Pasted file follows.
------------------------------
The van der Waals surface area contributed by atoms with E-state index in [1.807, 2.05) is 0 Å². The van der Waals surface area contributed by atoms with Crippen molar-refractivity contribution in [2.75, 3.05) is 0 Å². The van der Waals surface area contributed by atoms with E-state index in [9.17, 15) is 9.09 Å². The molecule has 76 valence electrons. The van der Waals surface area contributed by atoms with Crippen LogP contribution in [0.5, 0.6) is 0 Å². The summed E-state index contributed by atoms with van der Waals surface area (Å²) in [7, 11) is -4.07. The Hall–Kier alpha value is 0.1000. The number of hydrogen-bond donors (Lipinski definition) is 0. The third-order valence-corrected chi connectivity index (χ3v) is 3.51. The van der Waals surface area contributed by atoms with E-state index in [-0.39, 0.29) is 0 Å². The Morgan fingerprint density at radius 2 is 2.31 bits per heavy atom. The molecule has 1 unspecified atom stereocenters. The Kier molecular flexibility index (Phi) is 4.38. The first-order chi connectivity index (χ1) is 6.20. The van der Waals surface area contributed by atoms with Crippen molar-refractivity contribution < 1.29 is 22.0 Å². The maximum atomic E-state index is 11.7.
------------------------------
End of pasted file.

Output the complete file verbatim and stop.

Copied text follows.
The van der Waals surface area contributed by atoms with E-state index in [1.807, 2.05) is 0 Å². The van der Waals surface area contributed by atoms with Crippen molar-refractivity contribution in [2.75, 3.05) is 0 Å². The van der Waals surface area contributed by atoms with E-state index in [9.17, 15) is 9.09 Å². The molecule has 76 valence electrons. The van der Waals surface area contributed by atoms with Crippen LogP contribution in [0.5, 0.6) is 0 Å². The summed E-state index contributed by atoms with van der Waals surface area (Å²) in [7, 11) is -4.07. The Hall–Kier alpha value is 0.1000. The number of hydrogen-bond donors (Lipinski definition) is 0. The third-order valence-corrected chi connectivity index (χ3v) is 3.51. The van der Waals surface area contributed by atoms with E-state index in [-0.39, 0.29) is 0 Å². The Morgan fingerprint density at radius 2 is 2.31 bits per heavy atom. The molecule has 1 unspecified atom stereocenters. The Kier molecular flexibility index (Phi) is 4.38. The first-order chi connectivity index (χ1) is 6.20. The van der Waals surface area contributed by atoms with Crippen molar-refractivity contribution < 1.29 is 22.0 Å². The maximum atomic E-state index is 11.7.